Does low reading achievement at school entry cause conduct problems?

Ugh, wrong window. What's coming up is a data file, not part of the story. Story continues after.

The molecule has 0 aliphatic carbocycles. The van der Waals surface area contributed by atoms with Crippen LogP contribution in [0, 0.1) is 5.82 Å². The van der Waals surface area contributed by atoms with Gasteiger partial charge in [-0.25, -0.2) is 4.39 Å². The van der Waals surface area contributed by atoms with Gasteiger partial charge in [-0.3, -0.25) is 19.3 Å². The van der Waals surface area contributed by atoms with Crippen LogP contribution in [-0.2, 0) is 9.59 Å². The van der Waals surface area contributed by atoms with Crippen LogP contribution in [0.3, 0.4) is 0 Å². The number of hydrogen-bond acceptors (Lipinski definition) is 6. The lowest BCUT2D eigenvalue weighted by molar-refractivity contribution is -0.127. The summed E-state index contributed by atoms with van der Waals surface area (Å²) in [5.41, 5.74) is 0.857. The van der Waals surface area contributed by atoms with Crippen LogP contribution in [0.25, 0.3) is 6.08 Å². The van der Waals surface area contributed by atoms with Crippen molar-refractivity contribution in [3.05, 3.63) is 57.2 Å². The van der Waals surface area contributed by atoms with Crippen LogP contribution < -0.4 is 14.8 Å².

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Conduct problems place children at increased risk for a broad array of negative health and social outcomes that include conduct disorder, injuries and violence, school failure, substance abuse, depression, and suicide. Prevention interventions have the potential to interrupt the chain of events linking early conduct problem symptoms to future negative life outcomes, but have received much less emphasis than interventions designed to treat established cases of disorder. Reading problems are a well-established correlate of conduct disorder. However, whether or not reading problems cause conduct disorder continues to be debated. If they are in fact a causal risk factor this would justify the design and evaluation of interventions designed to enhance reading skills and/or remediate problems. In this paper we use logistic regression techniques to evaluate the relation between reading achievement at school entry and conduct problems 30 months later, in a representative, non-clinic sample of kindergarten and grade one children, in Ontario, Canada. The findings show that an eight point increase in reading scores (equivalent to an moderate effect size of 0.5) would result in a 23 per cent decrease in the risk of conduct problems 30 months later, after controlling for gender, income and baseline conduct problem symptoms. We conclude that reading problems may contribute to the early onset of conduct disorder. Randomized experimental studies designed to evaluate the effects of reading programmes in non-clinic samples of children are needed to: (i) establish whether the link between reading problems at school entry and conduct disorder is causal; and (ii) determine whether reading intervention programmes are an effective conduct disorder prevention strategy.
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